Another aspect to highlight is the pronounced co-dependence between some authors who have signed most or a great proportion of their articles together. This is the case, for example, of author 9, who coauthored 97.14% of his total papers with author 1; author 21, coauthoring 85% of articles with author 1; author 17, coauthoring 84.21% of papers with author 3; and author 23, coauthoring 78.95% of articles with author 1 (Table 2).
The analysis of author order and participation as corresponding author has revealed the existence of different author groups that respond to similar patterns. We classified these groups into the following:
- Type I. Authors characterized by low representation (<12% of the documents) as first and corresponding authors. This is the case of authors 1 and 8, who figure as first authors in 7.69 and 10.34% of the cases, and as corresponding authors for 6.32 and 11.43% of their papers, respectively.
- Type II. Authors showing high values, generally above 50% in the articles in which they contributed, as both first and corresponding authors (authors 3, 4, 7, 14, 18, and 22).
- Type III. Authors with moderate but still important participation as both first and corresponding authors, in 15% to 30% of their articles (authors 2, 5, 6, 12, 15, 19, 21, and 24).
- Type IV. Authors who stand out for their disproportionate representation as corresponding authors (33–76%) compared to their participation as first authors (15–30%). This is the case for authors 9, 10, 11, 13, 16, 17, 20, and 23.
Finally, with regard to the control and leadership indicators, there were some very noteworthy distortions among investigators with intermediate rankings in terms of production. There were some authors with very low values or a total absence of first-position or corresponding authorships. This is the case, for example, of author 25, who despite signing 20 papers (reflecting high levels of scientific production) did not participate as the lead or corresponding author in any of them. We also observed authors with disproportionately high values for certain variables, for example authors who published nearly all work in a single journal (e.g., author 36, who published 75% of her articles in a journal in which she was a member of the editorial board).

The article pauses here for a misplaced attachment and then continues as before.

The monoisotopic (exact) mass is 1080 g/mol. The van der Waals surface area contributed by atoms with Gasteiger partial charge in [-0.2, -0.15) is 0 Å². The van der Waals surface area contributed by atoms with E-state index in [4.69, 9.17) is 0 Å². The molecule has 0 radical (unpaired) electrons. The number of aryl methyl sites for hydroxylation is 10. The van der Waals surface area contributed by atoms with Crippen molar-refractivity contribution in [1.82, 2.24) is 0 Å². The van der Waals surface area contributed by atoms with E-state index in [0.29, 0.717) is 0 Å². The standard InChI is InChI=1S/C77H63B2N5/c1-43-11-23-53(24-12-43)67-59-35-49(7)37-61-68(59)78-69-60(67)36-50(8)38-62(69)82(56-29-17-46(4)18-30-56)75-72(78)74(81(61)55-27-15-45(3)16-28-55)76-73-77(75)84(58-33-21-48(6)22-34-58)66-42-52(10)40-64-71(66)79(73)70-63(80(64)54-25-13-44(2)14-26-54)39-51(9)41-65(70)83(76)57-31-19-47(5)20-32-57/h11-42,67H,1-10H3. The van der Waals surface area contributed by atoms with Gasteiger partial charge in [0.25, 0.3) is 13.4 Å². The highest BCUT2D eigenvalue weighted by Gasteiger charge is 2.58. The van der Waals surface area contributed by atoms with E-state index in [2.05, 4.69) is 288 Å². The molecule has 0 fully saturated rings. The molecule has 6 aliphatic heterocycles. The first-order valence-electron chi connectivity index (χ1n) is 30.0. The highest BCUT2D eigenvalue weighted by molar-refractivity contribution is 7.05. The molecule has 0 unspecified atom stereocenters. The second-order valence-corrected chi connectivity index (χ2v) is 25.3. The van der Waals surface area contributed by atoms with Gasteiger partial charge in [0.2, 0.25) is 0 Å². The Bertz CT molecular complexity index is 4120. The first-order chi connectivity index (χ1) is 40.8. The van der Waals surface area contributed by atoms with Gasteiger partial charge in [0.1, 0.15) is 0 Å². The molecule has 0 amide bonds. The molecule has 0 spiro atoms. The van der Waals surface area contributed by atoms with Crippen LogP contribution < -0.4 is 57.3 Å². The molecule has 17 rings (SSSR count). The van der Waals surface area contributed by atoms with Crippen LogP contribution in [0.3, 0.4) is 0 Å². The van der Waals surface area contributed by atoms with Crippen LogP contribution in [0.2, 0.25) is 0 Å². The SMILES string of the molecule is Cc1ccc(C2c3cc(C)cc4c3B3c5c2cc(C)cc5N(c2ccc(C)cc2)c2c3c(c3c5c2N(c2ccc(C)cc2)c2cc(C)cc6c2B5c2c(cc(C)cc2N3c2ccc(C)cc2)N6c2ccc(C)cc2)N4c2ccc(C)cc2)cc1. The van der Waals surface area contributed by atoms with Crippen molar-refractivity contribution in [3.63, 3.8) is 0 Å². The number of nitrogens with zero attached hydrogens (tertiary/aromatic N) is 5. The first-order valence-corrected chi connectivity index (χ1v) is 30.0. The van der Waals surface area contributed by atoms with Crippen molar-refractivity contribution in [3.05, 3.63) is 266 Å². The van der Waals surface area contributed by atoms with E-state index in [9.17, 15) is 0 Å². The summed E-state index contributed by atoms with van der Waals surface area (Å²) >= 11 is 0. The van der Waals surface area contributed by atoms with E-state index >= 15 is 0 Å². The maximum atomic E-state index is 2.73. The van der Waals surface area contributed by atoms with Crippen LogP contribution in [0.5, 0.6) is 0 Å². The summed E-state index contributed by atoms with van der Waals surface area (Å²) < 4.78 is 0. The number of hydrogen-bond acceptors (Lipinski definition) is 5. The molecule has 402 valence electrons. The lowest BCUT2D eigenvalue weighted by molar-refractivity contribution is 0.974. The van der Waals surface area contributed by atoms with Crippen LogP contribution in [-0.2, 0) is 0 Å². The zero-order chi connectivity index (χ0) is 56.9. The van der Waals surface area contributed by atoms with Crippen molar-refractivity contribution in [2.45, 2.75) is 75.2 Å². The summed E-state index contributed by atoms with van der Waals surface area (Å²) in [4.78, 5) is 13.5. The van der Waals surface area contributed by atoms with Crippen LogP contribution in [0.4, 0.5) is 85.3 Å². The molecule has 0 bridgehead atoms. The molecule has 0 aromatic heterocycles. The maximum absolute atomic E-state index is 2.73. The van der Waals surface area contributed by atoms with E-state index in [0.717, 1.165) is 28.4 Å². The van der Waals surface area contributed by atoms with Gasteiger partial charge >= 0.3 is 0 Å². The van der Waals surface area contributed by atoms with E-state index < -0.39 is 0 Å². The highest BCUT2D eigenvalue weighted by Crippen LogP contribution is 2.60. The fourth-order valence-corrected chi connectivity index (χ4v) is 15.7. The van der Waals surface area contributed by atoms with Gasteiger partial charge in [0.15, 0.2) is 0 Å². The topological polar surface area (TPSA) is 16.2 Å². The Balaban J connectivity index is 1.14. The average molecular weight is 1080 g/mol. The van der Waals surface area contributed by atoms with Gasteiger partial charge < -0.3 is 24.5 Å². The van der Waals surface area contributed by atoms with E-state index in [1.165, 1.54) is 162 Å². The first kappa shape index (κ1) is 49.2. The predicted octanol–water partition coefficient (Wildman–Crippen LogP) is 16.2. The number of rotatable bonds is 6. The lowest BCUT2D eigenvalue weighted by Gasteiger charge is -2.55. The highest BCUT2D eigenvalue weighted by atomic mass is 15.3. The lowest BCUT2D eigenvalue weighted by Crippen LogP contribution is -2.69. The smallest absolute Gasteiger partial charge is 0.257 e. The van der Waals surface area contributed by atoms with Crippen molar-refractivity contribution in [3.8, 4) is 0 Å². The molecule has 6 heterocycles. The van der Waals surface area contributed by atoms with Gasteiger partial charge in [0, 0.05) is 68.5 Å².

Individual Indicators for Scientific Activity, Collaboration, and Impact
Evaluating researchers is a complex process, and it is difficult—if not impossible—to accurately capture all the dimensions of research through the use of a single or limited number of indicators. To identify the most prominent features of a researcher's activity during an evaluation process, it is essential to generate multivariate profiles that quantify and characterize the different facets of the research that is disseminated through scientific publications (Gorraiz and Gumpenberger, 2015).